Subclinical Atherosclerosis Is Associated With Incident Atrial Fibrillation

A Systematic Review and Meta-analysis

Kit Engedal Kristensen; Cille Cederholm Knage; Liv Havgaard Nyhegn; Bart A. Mulder; Michiel Rienstra; Isabelle C. Van Gelder; Axel Brandes


Europace. 2020;22(7):991-1000. 

In This Article


Study Selection and Data Extraction

This systematic review was conducted according to PRISMA standards.[8] The review protocol is registered at PROSPERO—the international prospective register of systematic reviews (; CRD42018114818). In October 2018, a systematic literature search was conducted with guidance from a medical librarian in the medical literature databases MEDLINE (OVID interface, 1990 onwards), EMBASE (OVID interface, 1990 onwards), and Cochrane Library (Wiley, 1999 onwards) using subject headings (MeSH and Emtree) and text words related to atherosclerosis, cIMT, CACS, and AF. We updated the literature search towards the end of the review in January 2019. The full literature search strategy is presented in Supplementary material online, Table S1 and Table S2.

Prospective and retrospective comparative cohort studies, investigating subclinical atherosclerosis as a predictor of AF, were eligible for inclusion. Furthermore, the articles had (i) to be available in an English full-text version; (ii) only to include adults over the age of 18 years; (iii) to include ≥100 participants; and (iv) to have a follow-up period ≥12 month. Authors were contacted if there were uncertainties concerning the articles.

Two reviewers (C.C.K. and L.H.N.) independently sorted the articles by screening titles and abstracts according to the predefined criteria. Hereafter, three reviewers (K.E.K., C.C.K., and L.H.N.) scrutinized the full text of the chosen articles for final selection of the primary literature. A chain search was conducted, in which eligible studies not found in previous searches were identified. Dispute was settled by mutual agreement between the three reviewers.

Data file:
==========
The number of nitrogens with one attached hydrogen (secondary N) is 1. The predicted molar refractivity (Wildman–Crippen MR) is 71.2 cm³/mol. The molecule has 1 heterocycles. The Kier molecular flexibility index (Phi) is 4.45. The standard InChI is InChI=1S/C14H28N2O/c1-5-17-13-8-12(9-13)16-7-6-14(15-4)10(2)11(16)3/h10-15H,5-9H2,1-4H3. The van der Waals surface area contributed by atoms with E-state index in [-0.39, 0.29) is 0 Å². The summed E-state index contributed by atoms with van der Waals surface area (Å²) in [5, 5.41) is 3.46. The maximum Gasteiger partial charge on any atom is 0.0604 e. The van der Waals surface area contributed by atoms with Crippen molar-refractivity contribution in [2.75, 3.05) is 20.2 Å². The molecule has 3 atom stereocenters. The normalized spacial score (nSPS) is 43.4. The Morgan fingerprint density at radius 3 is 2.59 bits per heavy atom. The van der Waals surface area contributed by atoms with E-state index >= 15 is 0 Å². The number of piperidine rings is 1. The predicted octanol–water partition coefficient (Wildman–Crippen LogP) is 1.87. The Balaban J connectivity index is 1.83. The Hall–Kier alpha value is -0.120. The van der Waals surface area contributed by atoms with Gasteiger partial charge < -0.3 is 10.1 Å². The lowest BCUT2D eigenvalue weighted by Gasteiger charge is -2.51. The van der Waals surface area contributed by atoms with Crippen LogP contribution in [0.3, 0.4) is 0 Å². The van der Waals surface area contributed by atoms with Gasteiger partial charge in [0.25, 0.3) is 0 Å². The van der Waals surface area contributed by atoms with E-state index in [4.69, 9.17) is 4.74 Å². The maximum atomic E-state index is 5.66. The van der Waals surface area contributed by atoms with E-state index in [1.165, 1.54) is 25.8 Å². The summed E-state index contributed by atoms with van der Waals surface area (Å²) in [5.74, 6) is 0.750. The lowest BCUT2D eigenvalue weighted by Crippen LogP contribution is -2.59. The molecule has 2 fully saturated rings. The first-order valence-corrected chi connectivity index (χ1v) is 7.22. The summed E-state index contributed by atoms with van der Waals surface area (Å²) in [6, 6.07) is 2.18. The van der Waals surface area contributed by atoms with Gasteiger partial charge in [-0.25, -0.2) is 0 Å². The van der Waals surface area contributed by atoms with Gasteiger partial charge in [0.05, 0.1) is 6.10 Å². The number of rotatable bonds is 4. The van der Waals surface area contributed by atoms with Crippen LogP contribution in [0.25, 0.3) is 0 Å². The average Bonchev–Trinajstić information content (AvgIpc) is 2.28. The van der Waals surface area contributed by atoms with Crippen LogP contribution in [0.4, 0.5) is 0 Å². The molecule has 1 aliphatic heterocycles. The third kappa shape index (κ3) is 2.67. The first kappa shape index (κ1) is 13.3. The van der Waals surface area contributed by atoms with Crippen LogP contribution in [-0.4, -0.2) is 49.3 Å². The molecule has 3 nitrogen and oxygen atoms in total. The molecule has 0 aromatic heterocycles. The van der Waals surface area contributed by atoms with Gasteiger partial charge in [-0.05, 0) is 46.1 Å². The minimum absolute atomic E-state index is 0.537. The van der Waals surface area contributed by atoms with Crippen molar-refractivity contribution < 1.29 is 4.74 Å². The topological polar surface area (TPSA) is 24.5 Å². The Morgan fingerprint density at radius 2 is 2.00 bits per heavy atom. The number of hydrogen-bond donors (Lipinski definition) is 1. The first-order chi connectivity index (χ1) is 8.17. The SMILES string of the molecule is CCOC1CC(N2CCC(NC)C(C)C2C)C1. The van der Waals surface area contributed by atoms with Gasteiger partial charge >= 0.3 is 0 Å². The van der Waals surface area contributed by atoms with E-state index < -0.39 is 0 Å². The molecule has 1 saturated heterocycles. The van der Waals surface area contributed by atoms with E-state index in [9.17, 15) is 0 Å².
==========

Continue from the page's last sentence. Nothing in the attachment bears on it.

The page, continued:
When multiple articles based on the same cohort and same data appeared in the search strategy, the study best fit was included.

Three reviewers independently extracted data from the seven articles regarding study design, population characteristics, baseline measurements (cIMT and CACS), and outcome measurements (AF). When additional study material was available, it was used to supplement the data extraction.

Validity and Study Quality Assessment

The Newcastle-Ottawa Scale (NOS) for assessing the quality of non-randomized studies in meta-analyses was used to evaluate the risk of bias for each study. It covers selection of study groups, comparability of groups, and ascertainment of exposure and outcomes ( The Cochrane Collaboration recommends the NOS for observational studies ( Three reviewers (K.E.K., C.C.K., and L.H.N.) independently assessed the risk of bias for each study. Dispute was solved by mutual agreement.

Statistical Analysis

Heterogeneity between studies was tested and visualized in forest plots. To quantify the heterogeneity, I 2 was calculated and the percentage evaluated according to the following percent ranges: might not be important (0–40%), may represent moderate heterogeneity (30–60%), may represent substantial heterogeneity (50–90%), and may represent considerable heterogeneity (75–100%). A statistical P-value <0.10 and/or I 2 >50% were considered representing significant heterogeneity.

Two meta-analyses were conducted on the most comprehensively adjusted hazard ratios (HRs) stated in each of the studies. Due to low heterogeneity, a fixed-effects model was used in the meta-analysis of the association between cIMT and AF. A random-effects model allowing for between-study variation was used in the meta-analysis of the association between CACS and AF, because of relatively high heterogeneity of the two included studies (I2 = 76.8%), e.g., due to the marked difference in follow-up time and inclusion criteria (Table 1).[9,10] Hazard ratios were calculated using Cox proportional hazards model. All data analyses were performed using statistical software. STATA (version 15.0; StataCorp LLC, College Station, TX, USA), Covidence (Melbourne, Australia), and EndNote (version X9; Clarivate Analytics, Philadelphia, PA, USA) were used.